Midway through 2020, photos emerged of a prototype sports car bearing an inconceivably large rear aerofoil. At the time, we were unsure whether this machine was an incoming version of the Porsche 911 GT3 RS undergoing testing, or indeed a test bed for one of the race cars. In a way, the latter seemed likelier. The wing was colossal.
As it happens, this prototype was, in fact, a road car and the finished article is before you now. The GT3 RS of the 992 generation is the most ambitious 911 yet intended for the public. As is tradition at Weissach, it is an evolution of the Porsche 911 GT3. The difference this time around is that so capable, advanced and searingly quick is the GT3 that many of us wondered how much room Porsche had left itself for manoeuvre for an RS. As we’ll soon detail, Porsche’s approach wasn’t more power or weight-saving but brute downforce.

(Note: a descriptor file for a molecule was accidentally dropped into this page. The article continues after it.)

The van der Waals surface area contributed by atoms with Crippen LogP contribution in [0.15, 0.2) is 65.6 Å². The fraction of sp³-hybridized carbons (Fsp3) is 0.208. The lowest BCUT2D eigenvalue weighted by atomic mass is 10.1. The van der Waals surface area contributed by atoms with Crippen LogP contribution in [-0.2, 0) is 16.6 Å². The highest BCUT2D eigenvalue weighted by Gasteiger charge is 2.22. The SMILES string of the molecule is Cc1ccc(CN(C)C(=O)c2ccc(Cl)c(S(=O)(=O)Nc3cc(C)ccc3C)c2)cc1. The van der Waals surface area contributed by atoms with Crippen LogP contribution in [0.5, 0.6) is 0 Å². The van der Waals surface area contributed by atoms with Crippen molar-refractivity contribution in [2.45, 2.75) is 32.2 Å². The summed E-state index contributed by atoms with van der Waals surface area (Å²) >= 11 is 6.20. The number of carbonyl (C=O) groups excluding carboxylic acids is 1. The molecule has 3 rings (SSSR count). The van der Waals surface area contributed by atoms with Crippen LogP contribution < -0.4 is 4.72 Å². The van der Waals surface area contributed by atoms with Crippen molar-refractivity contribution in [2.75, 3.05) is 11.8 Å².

And boy would this car seem to deliver in that regard. The GT3 RS makes three times more downforce than the GT3. Extraordinarily, it is said to generate a similar degree of downforce to the rarefied GTE-class RSR when Porsche’s top-billing race 911 is in Le Mans trim. It is the first GT3 RS to use active aero elements at both ends and the first in which the quest for downforce extends even to the profile of the suspension wishbones. This car also marks the debut of new in-cockpit controls for the dampers and differential.